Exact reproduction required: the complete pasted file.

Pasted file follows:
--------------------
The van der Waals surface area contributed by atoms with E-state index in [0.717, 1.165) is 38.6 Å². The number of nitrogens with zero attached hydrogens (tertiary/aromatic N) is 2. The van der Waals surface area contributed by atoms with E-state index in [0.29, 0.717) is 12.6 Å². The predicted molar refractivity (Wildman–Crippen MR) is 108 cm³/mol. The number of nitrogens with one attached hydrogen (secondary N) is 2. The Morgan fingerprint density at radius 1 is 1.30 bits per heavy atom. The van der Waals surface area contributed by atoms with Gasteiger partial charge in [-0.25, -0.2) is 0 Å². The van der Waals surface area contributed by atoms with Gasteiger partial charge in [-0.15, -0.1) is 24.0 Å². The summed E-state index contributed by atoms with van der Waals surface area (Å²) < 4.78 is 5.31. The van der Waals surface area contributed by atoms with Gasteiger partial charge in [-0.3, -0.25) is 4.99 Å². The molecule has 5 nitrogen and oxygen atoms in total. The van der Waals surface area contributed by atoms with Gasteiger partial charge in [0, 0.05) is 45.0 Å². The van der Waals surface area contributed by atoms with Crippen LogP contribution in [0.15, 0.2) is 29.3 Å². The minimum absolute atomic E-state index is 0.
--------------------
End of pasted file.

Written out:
The van der Waals surface area contributed by atoms with E-state index in [0.717, 1.165) is 38.6 Å². The number of nitrogens with zero attached hydrogens (tertiary/aromatic N) is 2. The van der Waals surface area contributed by atoms with E-state index in [0.29, 0.717) is 12.6 Å². The predicted molar refractivity (Wildman–Crippen MR) is 108 cm³/mol. The number of nitrogens with one attached hydrogen (secondary N) is 2. The Morgan fingerprint density at radius 1 is 1.30 bits per heavy atom. The van der Waals surface area contributed by atoms with Gasteiger partial charge in [-0.25, -0.2) is 0 Å². The van der Waals surface area contributed by atoms with Gasteiger partial charge in [-0.15, -0.1) is 24.0 Å². The summed E-state index contributed by atoms with van der Waals surface area (Å²) < 4.78 is 5.31. The van der Waals surface area contributed by atoms with Gasteiger partial charge in [-0.3, -0.25) is 4.99 Å². The molecule has 5 nitrogen and oxygen atoms in total. The van der Waals surface area contributed by atoms with Gasteiger partial charge in [0, 0.05) is 45.0 Å². The van der Waals surface area contributed by atoms with Crippen LogP contribution in [0.15, 0.2) is 29.3 Å². The minimum absolute atomic E-state index is 0.